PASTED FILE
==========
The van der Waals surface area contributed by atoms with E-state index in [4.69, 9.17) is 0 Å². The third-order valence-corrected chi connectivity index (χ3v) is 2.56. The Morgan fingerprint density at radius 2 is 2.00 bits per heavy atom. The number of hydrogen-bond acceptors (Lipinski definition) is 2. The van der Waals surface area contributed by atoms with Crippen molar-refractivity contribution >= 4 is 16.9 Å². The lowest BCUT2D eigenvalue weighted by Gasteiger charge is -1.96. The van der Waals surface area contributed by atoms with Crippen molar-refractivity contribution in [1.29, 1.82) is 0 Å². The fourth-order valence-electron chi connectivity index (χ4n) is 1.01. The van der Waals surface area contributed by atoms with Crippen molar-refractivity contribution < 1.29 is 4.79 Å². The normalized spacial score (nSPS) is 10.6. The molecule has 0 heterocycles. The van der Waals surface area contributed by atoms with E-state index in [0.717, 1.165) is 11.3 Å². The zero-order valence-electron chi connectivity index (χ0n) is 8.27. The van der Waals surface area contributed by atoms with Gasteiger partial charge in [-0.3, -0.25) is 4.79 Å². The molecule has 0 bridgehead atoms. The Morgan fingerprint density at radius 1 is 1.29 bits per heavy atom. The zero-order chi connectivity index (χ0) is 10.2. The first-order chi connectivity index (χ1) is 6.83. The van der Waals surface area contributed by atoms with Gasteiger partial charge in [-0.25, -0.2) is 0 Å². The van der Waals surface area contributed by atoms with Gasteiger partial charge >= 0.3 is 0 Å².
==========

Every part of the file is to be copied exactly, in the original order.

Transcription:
The van der Waals surface area contributed by atoms with E-state index in [4.69, 9.17) is 0 Å². The third-order valence-corrected chi connectivity index (χ3v) is 2.56. The Morgan fingerprint density at radius 2 is 2.00 bits per heavy atom. The number of hydrogen-bond acceptors (Lipinski definition) is 2. The van der Waals surface area contributed by atoms with Crippen molar-refractivity contribution >= 4 is 16.9 Å². The lowest BCUT2D eigenvalue weighted by Gasteiger charge is -1.96. The van der Waals surface area contributed by atoms with Crippen molar-refractivity contribution in [1.29, 1.82) is 0 Å². The fourth-order valence-electron chi connectivity index (χ4n) is 1.01. The van der Waals surface area contributed by atoms with Crippen molar-refractivity contribution < 1.29 is 4.79 Å². The normalized spacial score (nSPS) is 10.6. The molecule has 0 heterocycles. The van der Waals surface area contributed by atoms with E-state index in [0.717, 1.165) is 11.3 Å². The zero-order valence-electron chi connectivity index (χ0n) is 8.27. The van der Waals surface area contributed by atoms with Gasteiger partial charge in [-0.3, -0.25) is 4.79 Å². The molecule has 0 bridgehead atoms. The Morgan fingerprint density at radius 1 is 1.29 bits per heavy atom. The zero-order chi connectivity index (χ0) is 10.2. The first-order chi connectivity index (χ1) is 6.83. The van der Waals surface area contributed by atoms with Gasteiger partial charge in [-0.25, -0.2) is 0 Å². The van der Waals surface area contributed by atoms with Gasteiger partial charge >= 0.3 is 0 Å².